Even a cult like Scientology is winked at because it its most public practitioners are Hollywood stars who look prosperous and pretty, not dowdy and weird.

But God help any group which holds unusual religious views, whose fundamentalist Mormon adherents look strange and choose to withdraw from society to protect its children, and which runs afoul of the standard government definition of what comprises a religion.

I have deliberately waited several weeks to write about the raid by state authorities on the compound near Eldorado, Texas, but I am finally ready to opine on the subject.

I think it was Waco without the flames.

Make no mistake: there is no excuse for child sexual abuse. It should be punished with much greater severity than it is in most venues in this country. But as far as can be determined so far, the only evidence available in this case is an anonymous phone call from a female who claimed to be 16 years old and who said she was being forced to have sex with her 49-year-old “husband.” On the strength of that phone call, Texas authorities raided the compound, took more than 400 children into state custody and denied them access to their mothers. Worse, it appears these children may be placed in foster homes or even put up for adoption.

(Interestingly, the only person so far connected with the anonymous phone call is Rozita Swinton, a Colorado woman who also happens to be a Barack Obama delegate to her state’s Democratic convention. This is no reflection on Sen. Obama, but it would be interesting to see what the mainstream media might have done with the story had she been a Republican, especially if she had been committed to Mormon Mitt Romney.)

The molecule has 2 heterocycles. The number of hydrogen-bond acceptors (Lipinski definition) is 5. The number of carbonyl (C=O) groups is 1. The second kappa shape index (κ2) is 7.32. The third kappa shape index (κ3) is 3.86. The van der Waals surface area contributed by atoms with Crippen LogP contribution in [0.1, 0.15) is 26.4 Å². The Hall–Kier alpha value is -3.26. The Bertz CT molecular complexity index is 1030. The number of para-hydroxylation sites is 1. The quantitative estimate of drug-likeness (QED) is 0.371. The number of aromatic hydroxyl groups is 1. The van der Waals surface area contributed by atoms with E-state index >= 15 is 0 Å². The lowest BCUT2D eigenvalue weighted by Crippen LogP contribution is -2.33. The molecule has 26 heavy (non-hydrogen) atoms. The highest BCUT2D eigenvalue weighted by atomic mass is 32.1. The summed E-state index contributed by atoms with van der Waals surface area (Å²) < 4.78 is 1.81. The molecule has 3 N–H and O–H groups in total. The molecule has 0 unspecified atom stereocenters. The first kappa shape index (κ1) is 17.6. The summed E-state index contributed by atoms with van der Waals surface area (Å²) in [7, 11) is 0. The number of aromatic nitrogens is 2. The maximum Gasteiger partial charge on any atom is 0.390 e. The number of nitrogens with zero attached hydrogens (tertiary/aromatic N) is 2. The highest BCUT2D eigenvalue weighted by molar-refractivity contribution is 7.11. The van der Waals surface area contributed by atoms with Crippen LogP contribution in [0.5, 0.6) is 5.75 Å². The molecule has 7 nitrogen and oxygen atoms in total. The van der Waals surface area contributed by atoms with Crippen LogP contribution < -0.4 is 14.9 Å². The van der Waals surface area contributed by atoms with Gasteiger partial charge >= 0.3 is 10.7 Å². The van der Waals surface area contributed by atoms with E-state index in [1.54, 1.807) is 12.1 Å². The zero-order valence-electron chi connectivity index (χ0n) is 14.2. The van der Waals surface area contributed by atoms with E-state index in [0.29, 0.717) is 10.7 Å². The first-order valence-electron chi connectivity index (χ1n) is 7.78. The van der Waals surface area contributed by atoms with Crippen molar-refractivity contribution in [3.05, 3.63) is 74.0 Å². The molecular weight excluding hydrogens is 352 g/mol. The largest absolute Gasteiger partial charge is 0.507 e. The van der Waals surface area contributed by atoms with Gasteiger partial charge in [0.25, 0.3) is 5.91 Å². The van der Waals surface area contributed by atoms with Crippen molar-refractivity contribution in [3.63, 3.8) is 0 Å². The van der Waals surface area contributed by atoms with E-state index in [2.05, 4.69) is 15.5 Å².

I personally know of situations where concerned neighbors and/or family members have tried in vain to get children removed from homes where one or both parents have been guilty of exposing their young children to dangerous drugs, including Meth. In one case, a case worker from Child Protective Services was quoted as saying, “We know they use drugs, but we can’t do anything about it.”

Why, then is a state government allowed to use military tactics and weaponry to raid a peaceful group of people on the strength of an anonymous phone call? For the same reason, Janet Reno’s Justice Department got away with burning the Branch Davidian compound to the ground, killing men, women and children in the process. It is the same reason the Clinton-Reno regime was allowed to take Emilio Gonzales at gunpoint and return him to the misery of Castro’s Cuba. Because we, the people, allowed it. There was not a sufficient outcry from the public to stop it. Unfortunately, I don’t believe there will be enough to stop this travesty, either.

If there is evidence of child abuse, or any other crime, by all means prosecute the perpetrators. But when government decides that hundreds of children should be taken from their mothers because the group to which those mothers belong is not on the sanctioned list of politically correct beliefs, America has crossed over into a dangerous area of government-approved religions and cults. And yours could be next.


© Copyright 2008 by Doug Patton

Doug Patton is a freelance columnist who has served as a political speechwriter and public policy advisor. His weekly columns are published in newspapers across the country and on selected Internet web sites, including Human Events Online, and, where he is a senior writer and state editor. Readers may e-mail him at: